FAQs (Frequently Asked Questions)

I’ve enjoyed answering reader questions on our blog since 2007.  Click on any of the questions below– these are the ones that seem to be on a lot of bakers’ minds.  If you’re having a problem with one of the recipes, breeze through these FAQs first. If you can’t find an answer there, click on any “Comments” field adjoining a “post” here on the website (doesn’t have to be related to the content underneath). Tell me which book you’re working from, and which recipe and page number, and ask your question. I’ll answer, right under your question (or maybe a few below), within a day or so. Please understand that I can’t write back directly to you–there’ve been tens of thousands of questions here on the site, and I want other readers to benefit from the conversation. 

And please understand that my publisher would disown me if I put all our full-detail recipes here on the website or in the comment responses. This site is mainly a way of reaching out to readers, and supporting them as they work on recipes that appear in the published books.

If the list of FAQs below doesn’t get you the answer you need, try the Search Bar. On the Home Page, it’s right over the picture of the bread. In narrower displays, it sometimes appears right underneath the orange BreadIn5 logo. Type in the bread style, ingredient, or technique that you’re interested in, and the search engine will show you all the similar posts I’ve ever done on it, with recipes and answers to many questions.    –Jeff

  1. BreadIn5.com is reader-supported. When you buy through links on our site, BreadIn5 LLC earns an affiliate commission.
  2. Comments policies: I posted a comment to this site but it hasn’t appeared. What happened? Can I put up links to other sites?
  3. Contest and Giveaway Rules
  4. Convection oven: Any adjustment needed?
  5. Dense or gummy crumb: What am I doing wrong?
  6. Flour varieties: Do I need to adjust the liquids when I use different kinds of white flour?
  7. Freezing the dough: Can I do it?
  8. Fresh-ground grains: can I use them with this method?
  9. Gluten-Free Frequently Asked Questions (GF FAQs)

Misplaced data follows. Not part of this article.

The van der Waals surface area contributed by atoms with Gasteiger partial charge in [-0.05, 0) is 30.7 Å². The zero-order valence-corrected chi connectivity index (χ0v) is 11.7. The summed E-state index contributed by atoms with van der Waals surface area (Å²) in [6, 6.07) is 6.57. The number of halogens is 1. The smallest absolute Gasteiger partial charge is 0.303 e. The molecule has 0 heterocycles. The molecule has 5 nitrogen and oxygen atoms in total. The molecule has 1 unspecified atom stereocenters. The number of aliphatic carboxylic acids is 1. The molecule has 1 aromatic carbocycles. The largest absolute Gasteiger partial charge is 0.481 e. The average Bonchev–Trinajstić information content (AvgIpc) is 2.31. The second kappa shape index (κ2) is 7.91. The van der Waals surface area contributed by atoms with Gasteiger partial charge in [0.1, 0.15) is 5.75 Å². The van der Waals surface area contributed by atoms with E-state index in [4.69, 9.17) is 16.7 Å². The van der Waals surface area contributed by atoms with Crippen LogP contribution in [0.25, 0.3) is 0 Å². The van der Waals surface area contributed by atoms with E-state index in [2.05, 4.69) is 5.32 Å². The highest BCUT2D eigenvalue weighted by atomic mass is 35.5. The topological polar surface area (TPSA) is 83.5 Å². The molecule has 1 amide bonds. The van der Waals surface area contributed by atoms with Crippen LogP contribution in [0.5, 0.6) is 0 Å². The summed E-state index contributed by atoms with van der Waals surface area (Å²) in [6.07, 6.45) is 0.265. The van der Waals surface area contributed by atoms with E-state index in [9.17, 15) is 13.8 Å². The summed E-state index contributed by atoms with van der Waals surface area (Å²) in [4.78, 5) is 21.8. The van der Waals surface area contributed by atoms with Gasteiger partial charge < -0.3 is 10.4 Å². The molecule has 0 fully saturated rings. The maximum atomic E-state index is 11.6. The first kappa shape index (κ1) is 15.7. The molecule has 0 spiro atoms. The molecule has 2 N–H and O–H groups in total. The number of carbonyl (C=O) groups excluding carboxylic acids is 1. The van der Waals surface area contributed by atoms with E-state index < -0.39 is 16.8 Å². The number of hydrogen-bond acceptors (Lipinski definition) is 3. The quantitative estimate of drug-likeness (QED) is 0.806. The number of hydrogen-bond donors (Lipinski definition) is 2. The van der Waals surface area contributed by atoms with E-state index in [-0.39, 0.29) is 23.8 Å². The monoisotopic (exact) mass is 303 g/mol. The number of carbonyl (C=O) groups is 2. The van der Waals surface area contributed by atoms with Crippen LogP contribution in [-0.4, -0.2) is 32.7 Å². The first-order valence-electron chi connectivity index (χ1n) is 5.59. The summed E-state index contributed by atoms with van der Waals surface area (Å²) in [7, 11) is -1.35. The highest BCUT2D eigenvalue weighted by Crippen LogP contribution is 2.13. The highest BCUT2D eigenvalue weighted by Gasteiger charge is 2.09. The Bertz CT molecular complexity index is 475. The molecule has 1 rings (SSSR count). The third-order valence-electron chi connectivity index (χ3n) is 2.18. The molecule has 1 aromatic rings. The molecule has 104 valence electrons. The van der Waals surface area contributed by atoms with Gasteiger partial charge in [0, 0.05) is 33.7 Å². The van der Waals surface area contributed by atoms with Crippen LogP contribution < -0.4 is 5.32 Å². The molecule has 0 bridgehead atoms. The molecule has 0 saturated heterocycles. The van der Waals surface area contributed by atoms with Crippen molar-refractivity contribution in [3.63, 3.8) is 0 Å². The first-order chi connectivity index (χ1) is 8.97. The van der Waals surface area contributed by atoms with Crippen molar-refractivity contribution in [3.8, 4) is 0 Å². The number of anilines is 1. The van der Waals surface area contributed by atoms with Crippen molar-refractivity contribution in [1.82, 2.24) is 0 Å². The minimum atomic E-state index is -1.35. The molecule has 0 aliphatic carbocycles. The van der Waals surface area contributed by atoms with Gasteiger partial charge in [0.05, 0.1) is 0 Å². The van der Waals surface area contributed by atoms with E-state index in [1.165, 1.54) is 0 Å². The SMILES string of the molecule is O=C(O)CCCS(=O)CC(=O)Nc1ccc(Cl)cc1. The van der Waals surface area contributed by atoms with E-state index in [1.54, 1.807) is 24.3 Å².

10. Gray color on my dough: Is there something wrong? Is it mold?
  11. High-altitude baking: How do I adjust the recipes for high-altitude?
  12. Incorporating dried fruit, nuts, or herbs into stored dough: How do I do it?
  13. Larger loaves/multiple loaves: What adjustments are needed?
  14. Left the dough on the counter overnight! Can I still use it?
  15. The scoop-and-sweep method for measuring flour by volume: How it was done when testing these recipes
  16. Missing instructions and missing recipes: Some of the web-based recipes don’t have everything I need to make the bread, and others are missing from the website altogether
  17. Nutrition content: How can I calculate it?
  18. Photographs: Can I post pictures to this website?
  19. Privacy Policy
  20. Refrigerator rise trick: The formed loaves or rolls rise overnight and are ready for the oven the next day
  21. Rising: My shaped loaves don’t seem to rise much before it’s time for the oven.  What am I doing wrong?
  22. Salt: Can I decrease the amount of salt in the recipes?  How do I adjust for different kinds of salt?
  23. Sourdough starter: Can I use it with this method?
  24. Steam alternatives: How do I create a steam environment for a great crust when my oven doesn’t trap steam well?
  25. Stone broke! What did I do wrong?
  26. Storing bread: What’s the best way to do it?
  27. Traditional recipes: How can they be converted to the ABin5 method?
  28. Underbaked! My loaf didn’t bake through to the center.  What am I doing wrong?
  29. Web or other uses: Can I use your recipes on my own website, in my class, or in a publication?
  30. Weighing ingredients instead of using cup measures: How do you do it?
  31. Whole grain flours and vital wheat gluten: How do you use them?
  32. Whole grain flours and doughs without vital wheat gluten: How do those work?
  33. Yeast: Can it be decreased in the recipes?